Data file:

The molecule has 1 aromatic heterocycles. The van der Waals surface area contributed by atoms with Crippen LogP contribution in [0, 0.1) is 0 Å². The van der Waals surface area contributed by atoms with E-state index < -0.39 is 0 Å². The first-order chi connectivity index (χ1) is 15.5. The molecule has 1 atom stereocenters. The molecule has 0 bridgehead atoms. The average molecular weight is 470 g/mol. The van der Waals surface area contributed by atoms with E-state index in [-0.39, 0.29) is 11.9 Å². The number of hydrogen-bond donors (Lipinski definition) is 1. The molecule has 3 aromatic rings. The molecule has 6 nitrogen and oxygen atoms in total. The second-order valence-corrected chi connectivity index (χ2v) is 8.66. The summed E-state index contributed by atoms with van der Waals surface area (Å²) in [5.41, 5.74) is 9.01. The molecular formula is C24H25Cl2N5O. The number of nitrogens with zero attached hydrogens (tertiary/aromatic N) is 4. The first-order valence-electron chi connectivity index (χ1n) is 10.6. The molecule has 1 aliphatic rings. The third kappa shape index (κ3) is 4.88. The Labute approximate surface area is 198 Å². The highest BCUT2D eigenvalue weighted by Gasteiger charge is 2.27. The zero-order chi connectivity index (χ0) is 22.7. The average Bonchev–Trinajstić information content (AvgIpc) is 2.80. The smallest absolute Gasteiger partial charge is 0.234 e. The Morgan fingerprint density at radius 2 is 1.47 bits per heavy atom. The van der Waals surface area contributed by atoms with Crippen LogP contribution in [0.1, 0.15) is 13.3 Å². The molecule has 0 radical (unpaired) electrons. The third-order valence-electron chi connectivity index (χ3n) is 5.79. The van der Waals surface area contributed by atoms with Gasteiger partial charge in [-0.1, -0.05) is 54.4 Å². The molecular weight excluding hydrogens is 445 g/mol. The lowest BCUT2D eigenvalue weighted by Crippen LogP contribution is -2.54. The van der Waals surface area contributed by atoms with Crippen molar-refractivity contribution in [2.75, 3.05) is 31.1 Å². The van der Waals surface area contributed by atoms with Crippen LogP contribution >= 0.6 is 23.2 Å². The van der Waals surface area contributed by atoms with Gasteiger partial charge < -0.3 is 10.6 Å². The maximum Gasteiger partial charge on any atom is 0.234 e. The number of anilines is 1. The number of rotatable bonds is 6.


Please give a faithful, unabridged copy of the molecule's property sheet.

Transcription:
The molecule has 1 aromatic heterocycles. The van der Waals surface area contributed by atoms with Crippen LogP contribution in [0, 0.1) is 0 Å². The van der Waals surface area contributed by atoms with E-state index < -0.39 is 0 Å². The first-order chi connectivity index (χ1) is 15.5. The molecule has 1 atom stereocenters. The molecule has 0 bridgehead atoms. The average molecular weight is 470 g/mol. The van der Waals surface area contributed by atoms with E-state index in [-0.39, 0.29) is 11.9 Å². The number of hydrogen-bond donors (Lipinski definition) is 1. The molecule has 3 aromatic rings. The molecule has 6 nitrogen and oxygen atoms in total. The second-order valence-corrected chi connectivity index (χ2v) is 8.66. The summed E-state index contributed by atoms with van der Waals surface area (Å²) in [5.41, 5.74) is 9.01. The molecular formula is C24H25Cl2N5O. The number of nitrogens with zero attached hydrogens (tertiary/aromatic N) is 4. The first-order valence-electron chi connectivity index (χ1n) is 10.6. The molecule has 1 aliphatic rings. The third kappa shape index (κ3) is 4.88. The Labute approximate surface area is 198 Å². The highest BCUT2D eigenvalue weighted by Gasteiger charge is 2.27. The zero-order chi connectivity index (χ0) is 22.7. The average Bonchev–Trinajstić information content (AvgIpc) is 2.80. The smallest absolute Gasteiger partial charge is 0.234 e. The Morgan fingerprint density at radius 2 is 1.47 bits per heavy atom. The van der Waals surface area contributed by atoms with Crippen LogP contribution in [0.1, 0.15) is 13.3 Å². The molecule has 0 radical (unpaired) electrons. The third-order valence-electron chi connectivity index (χ3n) is 5.79. The van der Waals surface area contributed by atoms with Gasteiger partial charge in [-0.1, -0.05) is 54.4 Å². The molecular weight excluding hydrogens is 445 g/mol. The lowest BCUT2D eigenvalue weighted by Crippen LogP contribution is -2.54. The van der Waals surface area contributed by atoms with Crippen molar-refractivity contribution in [2.75, 3.05) is 31.1 Å². The van der Waals surface area contributed by atoms with Crippen LogP contribution >= 0.6 is 23.2 Å². The van der Waals surface area contributed by atoms with Gasteiger partial charge < -0.3 is 10.6 Å². The maximum Gasteiger partial charge on any atom is 0.234 e. The number of anilines is 1. The number of rotatable bonds is 6.